Ryan Braun reportedly on list of players who received PEDs from Biogenesis

Ryan BraunRyan Braun said in a statement that his name appeared in Anthony Bosch’s Biogenesis records because his legal team used Bosch as a consultant for its suspension appeal case. ESPN appears to have found evidence suggesting Braun’s name also appeared on a list of players who received performance-enhancing drugs from the company.

ESPN’s T.J. Quinn and Mike Fish report that Braun’s name appears on a list written by Bosch that has the figure 1500 next to the name. A source told them that the list is for players who received PEDs from Bosch’s Biogenesis clinic.

Francisco Cervelli’s name appears below Braun’s, while Melky Cabrera and Alex Rodriguez appear above it. Cabrera was suspended 50 games after tested positive for elevated levels of testosterone last season. Rodriguez admitted in 2008 to using PEDs earlier in his career, though he denies involvement with Biogenesis.

Braun tested positive for elevated levels of testosterone during his MVP season in 2011. He avoided suspension because the urine sample collector did not follow proper protocol when sending the sample back to the lab for testing.

Previous Bosch records published by Yahoo! Sports had “RB 20-30k” listed. Braun’s statement said that was because there was a dispute over how much he owed Bosch for his services as a consultant. The new document would put a hole in that explanation.

Photo credit: Mark J. Rebilas, US Presswire

Ryan Braun listed in Biogenesis records, claims he used Anthony Bosch as consultant during appeal

Ryan BraunRyan Braun’s name was listed in Biogenesis clinic records, but the former NL MVP says that is only because his team used Anthony Bosch as a consultant during his suspension appeal last year.

Yahoo! Sports reported on Tuesday that Braun’s name was listed three times in Biogenesis records they obtained. They say his name was not listed next to any PEDs, but that numerical notations “RB 20-30K” appeared by his name, which may be the amount of money he owed the clinic.

Biogenesis documents also reportedly mention Chris Lyons, who was one of Braun’s attorneys when he appealed his PED suspension for testing positive for elevated levels of testosterone in 2011. Braun escaped the suspension because the sample collector did not follow the proper chain of command. Braun never explained why his sample contained elevated levels of testosterone.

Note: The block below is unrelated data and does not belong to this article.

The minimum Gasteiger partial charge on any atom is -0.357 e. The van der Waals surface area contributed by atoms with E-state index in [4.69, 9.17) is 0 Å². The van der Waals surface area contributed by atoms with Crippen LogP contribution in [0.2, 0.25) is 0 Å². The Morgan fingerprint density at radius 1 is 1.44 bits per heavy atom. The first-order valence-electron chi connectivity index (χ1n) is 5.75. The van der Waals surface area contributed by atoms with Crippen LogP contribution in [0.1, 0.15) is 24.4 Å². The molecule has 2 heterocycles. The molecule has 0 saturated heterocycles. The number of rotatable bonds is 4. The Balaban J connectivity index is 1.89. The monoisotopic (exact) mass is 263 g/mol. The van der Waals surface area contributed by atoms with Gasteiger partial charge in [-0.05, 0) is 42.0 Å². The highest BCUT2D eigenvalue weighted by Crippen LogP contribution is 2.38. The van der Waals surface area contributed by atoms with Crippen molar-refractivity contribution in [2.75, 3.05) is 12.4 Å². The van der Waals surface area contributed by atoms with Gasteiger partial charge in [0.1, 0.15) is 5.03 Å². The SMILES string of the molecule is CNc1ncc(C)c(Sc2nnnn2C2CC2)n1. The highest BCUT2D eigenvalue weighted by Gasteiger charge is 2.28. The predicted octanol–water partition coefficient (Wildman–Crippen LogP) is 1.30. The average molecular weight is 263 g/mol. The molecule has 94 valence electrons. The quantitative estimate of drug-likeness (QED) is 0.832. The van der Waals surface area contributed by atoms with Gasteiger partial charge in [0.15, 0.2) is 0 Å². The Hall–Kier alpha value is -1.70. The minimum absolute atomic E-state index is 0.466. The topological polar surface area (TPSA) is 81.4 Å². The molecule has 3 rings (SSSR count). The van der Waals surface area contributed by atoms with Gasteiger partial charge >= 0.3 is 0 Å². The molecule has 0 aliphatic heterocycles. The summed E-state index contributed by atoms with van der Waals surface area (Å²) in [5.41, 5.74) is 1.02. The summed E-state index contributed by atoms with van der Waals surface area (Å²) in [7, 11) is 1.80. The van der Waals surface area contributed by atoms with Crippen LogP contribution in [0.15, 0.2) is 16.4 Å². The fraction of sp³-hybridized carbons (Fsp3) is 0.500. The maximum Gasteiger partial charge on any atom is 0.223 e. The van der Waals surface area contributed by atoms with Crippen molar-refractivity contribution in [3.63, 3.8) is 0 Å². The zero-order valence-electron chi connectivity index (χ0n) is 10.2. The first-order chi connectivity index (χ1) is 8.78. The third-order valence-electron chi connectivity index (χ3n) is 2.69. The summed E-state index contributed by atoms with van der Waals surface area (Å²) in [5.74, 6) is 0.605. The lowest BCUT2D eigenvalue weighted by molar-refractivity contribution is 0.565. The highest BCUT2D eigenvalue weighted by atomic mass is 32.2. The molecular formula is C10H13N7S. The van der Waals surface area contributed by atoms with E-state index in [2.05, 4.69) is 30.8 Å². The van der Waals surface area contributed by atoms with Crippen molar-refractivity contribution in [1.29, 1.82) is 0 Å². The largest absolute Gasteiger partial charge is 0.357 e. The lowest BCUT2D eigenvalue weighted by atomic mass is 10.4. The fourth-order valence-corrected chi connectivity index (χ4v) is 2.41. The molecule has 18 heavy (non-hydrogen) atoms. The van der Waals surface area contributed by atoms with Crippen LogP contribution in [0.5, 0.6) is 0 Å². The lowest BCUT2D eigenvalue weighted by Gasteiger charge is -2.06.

Braun released the following statement in response to his reported connection with Biogenesis:

“During the course of preparing for my successful appeal last year, my attorneys, who were previously familiar with Tony Bosch, used him as a consultant. More specifically, he answered questions about T/E ratio and possibilities of tampering with samples.

“There was a dispute over compensation for Bosch’s work, which is why my lawyer and I are listed under ‘moneys owed’ and not on any other list.

“I have nothing to hide and have never had any other relationship with Bosch.

“I will fully cooperate with any inquiry into this matter.”

Braun’s explanation is about as solid as it gets, though there is plenty of circumstantial evidence against him.

Yahoo! Sports reports that Braun’s name appears on a list that includes Alex Rodriguez, Melky Cabrera, and Cesar Carrillo, all of whom received PEDs from Bosch, per the Miami New Times. Cabrera failed a drug test last season.

Braun reportedly was road roommates with Carrillo, who is a pitcher in the Detroit Tigers’ organization, for three years at Miami. Braun’s strength coach for three years at Miami was Jimmy Goins, who was listed as a PED supplier by the New Times.

There is no concrete evidence proving Braun has used PEDs, but he is facing an enormous amount of circumstantial evidence.

Photo credit: Jerry Lai, US Presswire

Bromance continues: Aaron Rodgers, Ryan Braun are opening a restaurant together

Aaron Rodgers and Ryan Braun have a lot in common and have developed a friendship because of it. They’re both star athletes in Wisconsin, from California, and they each won MVP awards last year. Rodgers defended Braun when the failed drug test first came out, and he told MLB to eat crow after Braun won his appeal. Now the two are opening a restaurant in Brookfield, Wisc. together — Braun’s second restaurant.

According to a press release, the restaurant will be called “8*twelve” and it’s expected to open in late June.

“8*twelve will offer American cuisine including many family favorites as well as steaks and seafood. Executive Chef Aaron Patin designed the menu, creating items that will offer an extra zest of flavor by being prepared in the wood fire grill, a center point of the kitchen. Fans of both players will see memorabilia in the bar area, which will also include numerous big-screen televisions to catch sporting events.”

Both players are expected to make scheduled and unscheduled appearances at the restaurant, which they say is another way to connect with the sports fans of Wisconsin. With both of their names attached, I have to imagine it will be pretty successful.

Braun and Rodgers co-owning a restaurant? This is so cute.

Ryan Braun booed in first spring training road game